upon receiving the positioning data and the result of the partial stroke test from a plurality of executed partial stroke tests, the portable wireless device generates a history of results and their corresponding positioning data utilizing the timestamps associated with each of the plurality of executed partial stroke tests, and
the valve controller is not configured to receive commands to initiate the partial stroke test via a wired connection.
11. The emergency shutdown test system of claim 10, wherein the wireless communication module is configured to operate according to a general-purpose wireless communication protocol.
12. The emergency shutdown test system of claim 11, wherein the general-purpose wireless communication protocol is consistent with an Institute of Electronic and Electrical Engineers (IEEE) 802.15 standard.
13. The emergency shutdown test system of claim 10, wherein the wireless communication module is configured to operate according to a wireless digital industrial automation protocol.
14. The emergency shutdown test system of claim 10, wherein the valve controller includes:
a memory unit configured to store a routine to conduct the partial stroke test, and
a processing unit configured to execute the routine in response to receiving the command via the wireless communication link.
15. The emergency shutdown test system of claim 10, further comprising:
a sensor configured to detect at least one of:
(i) a position of the emergency shutdown valve,
(ii) an upstream pressure of a fluid flowing through the emergency shutdown valve, and
(iii) a downstream pressure of the fluid flowing through the emergency shutdown valve.
16. The emergency shutdown test system of claim 15, wherein the valve controller is configured to:
(i) receive data from the sensor during the execution of the partial stroke test, and
(ii) cause the data to be transmitted via the wireless communication link.
17. The emergency shutdown test system of claim 16, wherein:
the command is a first command, and
the valve controller causes the data to be transmitted via the wireless communication link in response to receiving a second command via the wireless communication link.
18. The emergency shutdown test system of claim 11, wherein the wireless communication module is further configured to operate according to a wireless digital industrial automation protocol and to receive the set of one or more commands from the portable wireless device as a digital industrial automation communication protocol command layered over the general-purpose wireless communication protocol.
19. The emergency shutdown test system of claim 11, wherein the wireless communication module is further configured to operate according to a wireless digital industrial automation protocol and to receive the set of one or more commands from the portable wireless device as a message consistent with the industrial automation protocol using the general-purpose wireless communication protocol.
20. The emergency shutdown test system of claim 10, wherein the portable wireless device is:
a laptop computer,
a smartphone,
a personal digital assistant (PDA), or
a wireless field communicator.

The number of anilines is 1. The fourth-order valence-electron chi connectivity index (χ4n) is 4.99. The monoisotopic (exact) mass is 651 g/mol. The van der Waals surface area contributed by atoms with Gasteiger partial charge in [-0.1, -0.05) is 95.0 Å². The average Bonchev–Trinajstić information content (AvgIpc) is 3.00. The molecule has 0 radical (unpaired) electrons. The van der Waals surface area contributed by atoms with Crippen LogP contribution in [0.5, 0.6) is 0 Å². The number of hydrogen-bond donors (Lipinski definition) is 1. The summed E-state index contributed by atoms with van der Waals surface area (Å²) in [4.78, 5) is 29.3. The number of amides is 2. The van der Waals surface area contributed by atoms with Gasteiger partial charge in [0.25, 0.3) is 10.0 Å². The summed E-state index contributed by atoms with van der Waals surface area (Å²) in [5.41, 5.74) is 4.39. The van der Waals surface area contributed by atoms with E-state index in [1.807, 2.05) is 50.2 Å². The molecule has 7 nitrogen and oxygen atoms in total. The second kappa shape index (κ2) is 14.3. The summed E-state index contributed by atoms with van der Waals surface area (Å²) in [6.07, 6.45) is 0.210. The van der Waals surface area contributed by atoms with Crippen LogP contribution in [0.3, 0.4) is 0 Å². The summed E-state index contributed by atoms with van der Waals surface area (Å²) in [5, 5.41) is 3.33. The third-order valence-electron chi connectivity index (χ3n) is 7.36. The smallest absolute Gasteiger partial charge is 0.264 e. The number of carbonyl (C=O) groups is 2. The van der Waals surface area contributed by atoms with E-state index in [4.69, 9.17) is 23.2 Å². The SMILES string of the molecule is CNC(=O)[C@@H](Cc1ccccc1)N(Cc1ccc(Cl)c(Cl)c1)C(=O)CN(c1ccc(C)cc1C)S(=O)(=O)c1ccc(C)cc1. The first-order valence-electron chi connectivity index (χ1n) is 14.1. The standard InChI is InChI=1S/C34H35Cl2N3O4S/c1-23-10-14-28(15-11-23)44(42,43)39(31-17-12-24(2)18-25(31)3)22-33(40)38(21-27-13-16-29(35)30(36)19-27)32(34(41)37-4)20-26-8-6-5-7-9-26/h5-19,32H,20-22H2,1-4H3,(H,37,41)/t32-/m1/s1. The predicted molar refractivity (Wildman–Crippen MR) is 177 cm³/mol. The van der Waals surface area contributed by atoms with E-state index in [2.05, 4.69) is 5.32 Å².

21. A non-transitory machine-accessible medium having instructions stored thereon that, when executed, cause a portable wireless device to:
process a request to initiate a partial stroke test of an emergency shutdown valve;
establish a wireless communication link between the portable wireless device and an emergency shutdown assembly that includes the emergency shutdown valve;
generate a set of one or more commands to initiate the partial stroke test, wherein:
the set of one or more commands is consistent with a digital industrial automation protocol,
the set of one or more commands is transmitted to the emergency shutdown assembly via the wireless communication link from the portable wireless device, and
the emergency shutdown valve is not configured to receive commands to initiate the partial stroke test via a wired connection, and
receive, from the emergency shutdown valve, (i) positioning data indicative of multiple positions of the emergency shutdown valve at various times during execution of the partial stroke test, and (ii) a result of the partial stroke test;
generate timestamps corresponding to the multiple positions of the emergency shutdown valve during the partial stroke test based upon the positioning data; and
generate a history of results from a plurality of executed partial stroke tests and their corresponding positioning data utilizing the timestamps associated with each of the plurality of executed partial stroke tests.
22. The non-transitory machine-accessible medium of claim 21, wherein the request to initiate the partial stroke test of the emergency shutdown valve is received from a user interface of the portable wireless device.
23. The non-transitory machine-accessible medium of claim 21, wherein the wireless communication link operates according to a wireless communication protocol consistent with an Institute of Electronic and Electrical Engineers (IEEE) 802.15 standard.
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US13029939 US9080683B2 (en) 2011-02-17 2011-02-17 Method and apparatus for partial stroke testing of an emergency shutdown valve
CN 201110277400 CN102644798B (en) 2011-02-17 2011-09-14 A method and apparatus for the emergency shutdown valve part stroke test
CN 201120351045 CN202494920U (en) 2011-02-17 2011-09-14 Emergency shutdown test system
PCT/US2011/065163 WO2012112210A1 (en) 2011-02-17 2011-12-15 Method and apparatus for partial stroke testing of an emergency shutdown valve
CA 2826227 CA2826227A1 (en) 2011-02-17 2011-12-15 Method and apparatus for partial stroke testing of an emergency shutdown valve
JP2013554441A JP2014507730A (en) 2011-02-17 2011-12-15 Method and apparatus for partial stroke test of the emergency shutdown valve
EP20110805717 EP2676060B1 (en) 2011-02-17 2011-12-15 Method and apparatus for partial stroke testing of an emergency shutdown valve